For self-taught artist Claus Stangl, getting Academy Award-winning director Taika Waititi to pose for his prize-winning portrait was a lucky coincidence.
Stangl on Thursday took out the $3000 Packing Room Prize, an Archibald Prize category that's awarded by gallery staff who receive, unpack and hang the portraits.
The Sydney-based artist says he sees portrait painting as a way to sometimes meet people he admires, and took a shot at coaxing the filmmaker into a studio.
Waititi agreed to sit for him in June last year while in Sydney making the upcoming film Thor: Love and Thunder.
"He's one of my favourite writers. His scripts are just beautiful," Stangl told AAP.
"It was really fortunate. I knew if I reached out to him whilst the last Archibald was going, I might get a little window of time when he's in the country."
Stangl's creative partner Stuart Miller happened to know Neil Sharma, who worked with Waititi on Thor, so the artist managed to send through some ideas on how they should approach the portrait.
He settled on a 3D-style painting to express Waititi's playfulness, wit and charm, and wanted it to feel nostalgic as a "homage to the graphics in the film of our era".
"Taika is born in '75, I'm born in '80; it's more about what sort of visuals he may have been exposed to as a boy," Stangl said.
"My memories are cereal boxes with 3D, posters with 3D, films coming out in 3D.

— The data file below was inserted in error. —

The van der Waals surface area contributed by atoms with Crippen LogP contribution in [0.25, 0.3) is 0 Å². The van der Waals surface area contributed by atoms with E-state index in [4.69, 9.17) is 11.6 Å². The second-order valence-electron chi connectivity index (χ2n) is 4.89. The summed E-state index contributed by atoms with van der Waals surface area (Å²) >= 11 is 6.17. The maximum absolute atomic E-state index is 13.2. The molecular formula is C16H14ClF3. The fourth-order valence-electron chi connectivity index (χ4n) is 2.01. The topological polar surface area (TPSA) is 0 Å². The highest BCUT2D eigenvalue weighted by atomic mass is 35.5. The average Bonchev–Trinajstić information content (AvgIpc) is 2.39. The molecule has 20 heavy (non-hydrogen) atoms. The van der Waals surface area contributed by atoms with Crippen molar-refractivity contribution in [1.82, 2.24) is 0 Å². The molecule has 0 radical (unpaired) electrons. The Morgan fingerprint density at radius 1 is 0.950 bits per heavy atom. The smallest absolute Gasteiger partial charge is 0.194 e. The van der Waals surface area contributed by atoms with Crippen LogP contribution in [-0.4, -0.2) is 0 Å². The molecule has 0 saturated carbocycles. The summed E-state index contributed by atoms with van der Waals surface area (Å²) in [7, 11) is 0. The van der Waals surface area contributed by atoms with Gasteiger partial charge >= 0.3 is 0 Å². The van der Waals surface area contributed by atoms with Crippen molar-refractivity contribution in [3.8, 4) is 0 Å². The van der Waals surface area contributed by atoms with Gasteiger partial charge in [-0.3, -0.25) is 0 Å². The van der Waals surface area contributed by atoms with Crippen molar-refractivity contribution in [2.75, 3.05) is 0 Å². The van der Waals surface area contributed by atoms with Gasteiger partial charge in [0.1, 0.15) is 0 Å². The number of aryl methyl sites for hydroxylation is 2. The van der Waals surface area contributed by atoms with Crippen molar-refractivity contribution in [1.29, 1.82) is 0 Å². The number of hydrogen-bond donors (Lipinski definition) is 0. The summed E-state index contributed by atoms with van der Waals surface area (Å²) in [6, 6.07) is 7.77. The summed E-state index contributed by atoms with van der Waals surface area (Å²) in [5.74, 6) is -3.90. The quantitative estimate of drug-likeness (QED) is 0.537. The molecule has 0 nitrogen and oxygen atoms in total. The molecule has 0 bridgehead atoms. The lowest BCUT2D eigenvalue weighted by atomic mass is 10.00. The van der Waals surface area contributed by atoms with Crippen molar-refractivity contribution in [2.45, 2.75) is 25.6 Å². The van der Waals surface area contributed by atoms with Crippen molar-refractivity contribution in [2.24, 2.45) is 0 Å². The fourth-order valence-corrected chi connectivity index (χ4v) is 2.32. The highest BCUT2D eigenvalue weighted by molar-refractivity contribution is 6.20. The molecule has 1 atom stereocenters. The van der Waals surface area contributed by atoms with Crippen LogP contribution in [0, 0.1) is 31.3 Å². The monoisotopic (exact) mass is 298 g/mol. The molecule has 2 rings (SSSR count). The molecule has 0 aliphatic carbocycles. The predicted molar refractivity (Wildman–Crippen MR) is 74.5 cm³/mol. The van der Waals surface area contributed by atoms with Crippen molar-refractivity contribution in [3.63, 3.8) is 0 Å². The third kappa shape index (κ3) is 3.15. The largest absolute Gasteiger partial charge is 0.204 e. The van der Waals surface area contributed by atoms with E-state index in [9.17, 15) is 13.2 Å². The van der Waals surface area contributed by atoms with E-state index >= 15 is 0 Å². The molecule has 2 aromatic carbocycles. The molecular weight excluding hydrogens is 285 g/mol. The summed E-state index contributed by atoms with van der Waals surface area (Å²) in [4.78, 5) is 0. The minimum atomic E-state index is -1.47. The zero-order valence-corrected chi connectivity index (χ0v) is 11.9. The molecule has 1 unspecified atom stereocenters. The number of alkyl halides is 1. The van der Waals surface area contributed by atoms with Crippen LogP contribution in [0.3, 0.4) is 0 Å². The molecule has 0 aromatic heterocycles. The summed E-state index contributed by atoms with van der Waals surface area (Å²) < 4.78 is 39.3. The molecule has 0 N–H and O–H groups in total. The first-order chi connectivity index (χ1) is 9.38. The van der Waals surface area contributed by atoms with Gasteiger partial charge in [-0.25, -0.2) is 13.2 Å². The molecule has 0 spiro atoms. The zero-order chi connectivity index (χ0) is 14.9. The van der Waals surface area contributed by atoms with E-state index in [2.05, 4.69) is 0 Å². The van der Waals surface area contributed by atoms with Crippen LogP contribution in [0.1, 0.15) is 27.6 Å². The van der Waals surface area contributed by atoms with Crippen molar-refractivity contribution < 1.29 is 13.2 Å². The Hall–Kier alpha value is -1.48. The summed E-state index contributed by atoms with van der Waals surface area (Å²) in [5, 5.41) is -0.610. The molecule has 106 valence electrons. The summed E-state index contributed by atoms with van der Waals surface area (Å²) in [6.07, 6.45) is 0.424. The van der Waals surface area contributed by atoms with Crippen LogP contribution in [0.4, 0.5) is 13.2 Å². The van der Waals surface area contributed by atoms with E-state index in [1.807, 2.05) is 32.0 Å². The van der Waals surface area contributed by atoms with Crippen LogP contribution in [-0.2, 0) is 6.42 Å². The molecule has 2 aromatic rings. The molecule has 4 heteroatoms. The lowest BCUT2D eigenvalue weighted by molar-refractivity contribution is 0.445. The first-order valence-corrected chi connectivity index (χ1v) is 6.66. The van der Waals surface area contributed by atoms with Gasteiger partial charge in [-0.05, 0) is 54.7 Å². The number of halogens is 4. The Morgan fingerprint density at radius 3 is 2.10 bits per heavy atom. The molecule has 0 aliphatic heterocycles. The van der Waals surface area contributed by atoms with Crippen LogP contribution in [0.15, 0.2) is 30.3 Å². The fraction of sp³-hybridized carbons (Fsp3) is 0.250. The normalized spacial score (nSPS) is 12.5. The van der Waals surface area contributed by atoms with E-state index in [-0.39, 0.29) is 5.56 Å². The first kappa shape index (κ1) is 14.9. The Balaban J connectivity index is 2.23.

"Also, (it was) a big challenge. I like to challenge myself with each picture I make."
Waititi, posting a photo of the portrait on Instagram on Thursday, said the win was "an absolute kick in the baramundies for Ockers as they try to figure out how the f*** a New Zealand supermodel won one of their most beloved awards".
"And what's better than a 2D painting of this gifted, cocky, Kiwi son of a gunslinger ... is that's a 3D painting! More Taika, more reason to live!
"Thank you Claus, thanks Archie, and thank you, 'Straya."
Head packer Brett Cuthbertson holds 52 per cent of the vote for the Packing Room Prize, and this year was his last on the judging panel. He will retire after 41 years with the Art Gallery of NSW.
"In this world full of war and COVID, (it) is pretty miserable at times. This guy has a vision and a twisted sense of humour that we all need right now," Mr Cuthbertson said, referring to Waititi.
"The painting immediately grabbed my attention. I love the look on his face and his pose. It's the first time I've seen a 3D painting come in, but it's kind of a fake 3D."
Stangl's portrait of Waititi is one of 52 finalist works for the Archibald Prize, selected from more than 800 entries.
The artist said he was already "scheming" next year's entry.
"But just being in the show is all you ever really ask for when you enter the Archibald," he said. "This right now is just a cherry on the cake."
The winner of this year's Archibald Prize will receive $100,000.
The $50,000 Wynne Prize will go to the best landscape painting of Australian scenery or figurative sculpture, while the $40,000 Sulman Prize will be awarded to the best subject painting, genre painting or mural project.
The remaining winners will be announced on May 13.
Australian Associated Press
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